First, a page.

Acquiring Rudy Gay might actually be the move we've all been referring to when using the term "trading for a wing" given how he, on paper at least, should fit in well under Fred Hoiberg and the cast of players currently present on the Bulls.
Now, Gay has been known as a chucker for years, but his career TS% of .530 isn't much below league average, and over the course of the last two seasons he's actually been above it. His 123-game tenure with Sacramento even saw him post it at .561 which would have ranked third on the Bulls last season. It seems that Gay is actually a lot better as the guy feeding off a star, than be the leading man himself. In Chicago, he'd be the second or third offensive option, depending on where Derrick Rose will position himself. Hell, you could even make Gay play off of Pau Gasol once in a while when the others sit, consistently creating circumstances in which it wouldn't be a necessity for Gay to be the primary scorer.
But that, of course, would be under the idea that Gibson and McDermott would be enough of a package for Sacramento. It very likely wouldn't be. Gay was a 21/6 player last year who even dialed up his assist numbers to the tune of 3.7, making him somewhat of a surprising all-around player. Given that his defensive interest can move anywhere from uninterested to highly intense, you're looking at a situation where you'd need to gamble on that side of the ball. If he likes Chicago, and fits in well offensively, there's a larger chance for defensive devotion on his part.
Realistically, what should the deal be?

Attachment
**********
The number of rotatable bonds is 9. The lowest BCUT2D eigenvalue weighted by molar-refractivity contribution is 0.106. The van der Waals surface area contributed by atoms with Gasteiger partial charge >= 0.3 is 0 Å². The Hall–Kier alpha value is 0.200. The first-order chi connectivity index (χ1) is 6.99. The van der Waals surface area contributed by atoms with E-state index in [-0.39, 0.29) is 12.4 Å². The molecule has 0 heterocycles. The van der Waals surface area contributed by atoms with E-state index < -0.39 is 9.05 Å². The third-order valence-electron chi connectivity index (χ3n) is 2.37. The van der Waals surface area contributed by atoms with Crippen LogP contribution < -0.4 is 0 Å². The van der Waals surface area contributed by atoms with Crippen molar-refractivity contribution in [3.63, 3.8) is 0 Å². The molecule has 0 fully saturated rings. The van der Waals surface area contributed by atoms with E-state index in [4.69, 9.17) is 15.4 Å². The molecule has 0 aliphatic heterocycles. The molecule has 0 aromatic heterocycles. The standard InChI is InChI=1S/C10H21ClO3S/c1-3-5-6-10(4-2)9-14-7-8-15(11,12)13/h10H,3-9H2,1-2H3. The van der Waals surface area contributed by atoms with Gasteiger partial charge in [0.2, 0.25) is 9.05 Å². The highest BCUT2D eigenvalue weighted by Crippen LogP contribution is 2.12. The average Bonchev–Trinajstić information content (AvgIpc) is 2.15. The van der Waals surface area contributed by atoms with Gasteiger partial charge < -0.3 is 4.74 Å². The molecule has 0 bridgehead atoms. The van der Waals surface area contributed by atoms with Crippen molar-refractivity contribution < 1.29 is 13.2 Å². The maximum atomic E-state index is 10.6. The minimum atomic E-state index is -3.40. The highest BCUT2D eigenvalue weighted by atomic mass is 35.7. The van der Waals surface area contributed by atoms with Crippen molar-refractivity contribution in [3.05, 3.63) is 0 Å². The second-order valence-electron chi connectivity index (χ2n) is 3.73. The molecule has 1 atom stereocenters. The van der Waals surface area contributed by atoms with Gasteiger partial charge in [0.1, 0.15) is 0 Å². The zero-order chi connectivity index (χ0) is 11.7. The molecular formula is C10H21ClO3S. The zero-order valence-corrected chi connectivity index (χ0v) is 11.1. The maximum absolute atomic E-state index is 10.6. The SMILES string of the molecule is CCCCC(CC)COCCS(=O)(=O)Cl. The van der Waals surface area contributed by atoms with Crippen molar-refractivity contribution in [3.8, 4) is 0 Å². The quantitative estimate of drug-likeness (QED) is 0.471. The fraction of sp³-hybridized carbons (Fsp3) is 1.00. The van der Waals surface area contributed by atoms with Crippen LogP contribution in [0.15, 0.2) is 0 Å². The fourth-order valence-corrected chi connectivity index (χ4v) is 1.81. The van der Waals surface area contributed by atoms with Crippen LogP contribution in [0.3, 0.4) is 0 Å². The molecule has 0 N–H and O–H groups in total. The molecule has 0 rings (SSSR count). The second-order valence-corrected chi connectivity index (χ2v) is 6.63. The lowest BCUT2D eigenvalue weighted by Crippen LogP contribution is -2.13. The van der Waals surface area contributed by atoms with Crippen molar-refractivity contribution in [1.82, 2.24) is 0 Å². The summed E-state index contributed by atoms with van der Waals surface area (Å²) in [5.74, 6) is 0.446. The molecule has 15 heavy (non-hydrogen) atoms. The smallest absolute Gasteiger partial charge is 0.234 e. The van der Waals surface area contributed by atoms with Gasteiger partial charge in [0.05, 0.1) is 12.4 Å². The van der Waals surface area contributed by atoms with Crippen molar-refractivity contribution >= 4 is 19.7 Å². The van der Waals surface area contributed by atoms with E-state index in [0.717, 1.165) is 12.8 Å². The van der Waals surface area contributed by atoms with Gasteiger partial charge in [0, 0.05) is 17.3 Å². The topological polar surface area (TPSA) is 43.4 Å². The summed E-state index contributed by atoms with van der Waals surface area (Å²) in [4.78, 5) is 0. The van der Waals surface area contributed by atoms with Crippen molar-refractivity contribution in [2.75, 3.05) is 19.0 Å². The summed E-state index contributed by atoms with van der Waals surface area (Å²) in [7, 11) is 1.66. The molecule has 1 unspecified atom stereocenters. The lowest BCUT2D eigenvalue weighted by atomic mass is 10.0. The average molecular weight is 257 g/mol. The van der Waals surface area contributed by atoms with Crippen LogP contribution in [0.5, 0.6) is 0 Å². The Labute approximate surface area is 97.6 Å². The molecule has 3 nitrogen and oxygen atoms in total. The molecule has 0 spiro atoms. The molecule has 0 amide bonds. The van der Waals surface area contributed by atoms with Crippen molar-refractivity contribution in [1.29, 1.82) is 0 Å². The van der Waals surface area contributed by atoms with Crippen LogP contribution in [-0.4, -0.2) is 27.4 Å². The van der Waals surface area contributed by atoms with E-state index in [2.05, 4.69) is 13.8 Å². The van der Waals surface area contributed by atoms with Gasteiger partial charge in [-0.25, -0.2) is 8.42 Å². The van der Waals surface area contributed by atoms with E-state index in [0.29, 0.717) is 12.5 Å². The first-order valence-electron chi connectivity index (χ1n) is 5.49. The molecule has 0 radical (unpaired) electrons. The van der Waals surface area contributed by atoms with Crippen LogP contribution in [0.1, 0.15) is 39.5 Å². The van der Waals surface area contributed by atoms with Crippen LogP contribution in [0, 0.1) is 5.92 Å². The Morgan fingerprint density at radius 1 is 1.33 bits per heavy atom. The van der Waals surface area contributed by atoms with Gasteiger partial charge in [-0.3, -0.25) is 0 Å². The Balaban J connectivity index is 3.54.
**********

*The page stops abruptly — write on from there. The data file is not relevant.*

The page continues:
You're probably looking at the aforementioned Gibson and McDermott, but with Tony Snell thrown in there as well as a draft pick of some sort. The Kings would undoubtedly request their pick back, but since that could actually become the 11th pick in the 2016 draft, you could argue that the Kings would have to choose between that or Snell and a future Top 20 protected pick, which could have a good chance of actually being converted to Sacramento.
Assuming that, you're looking at a team consisting of Rose, Butler, Gay, Mirotic, Gasol, Noah, Dunleavy, Brooks, Portis, Moore, Bairtstow, and Hinrich. That's five bigs, four wings, and three lead guards. More importantly, Gay becomes a solid known, as opposed to Snell and McDermott who are years from reaching his level, and likely will never achieve it.
In short, the Bulls sacrifice potential and some depth for quality.
In adding Gay, the Bulls would get yet another guy who can force himself to the line (5.8 attempts a game) and shoot a high percentage from there (85.8%), thus further increasing their already impressive free throw shooting from a year ago where they ranked third in makes, fourth in attempts, and third in percentage. A line-up of Rose, Butler, Gay, Mirotic, and Gasol would be impossible to foul late in games, and they'd generate a ridiculous amount of points every night just by getting fouled.
Additionally, Gay has begun choosing his shots a lot better in recent years. While he's always been a slasher of nature, Gay began moving slightly further away from the hoop to make room for DeMarcus Cousins, and it seemed to benefit him greatly. It was the first year of his career in which he took less than 20% of his shots from within three feet, thus making him less predictable when on the ball. He was still deadly around the rim, converting on 62.9% of his shots, but 27.2% of his shots came from the 3-10 feet area, and there's a "sophomore Rose"-esque quality to his game, where he attacks from the outside and in, but understands that an open shot from seven feet is better than a contested one at the rim in certain scenarios.
Coach Nick from BBallBreakdown took a look at Gay's 40-point outing against Portland last season, which shows the variety of how Gay scores close to the hoop. He posts up, uses screens to get into the paint, moves without the ball, and utilizes mis-matches.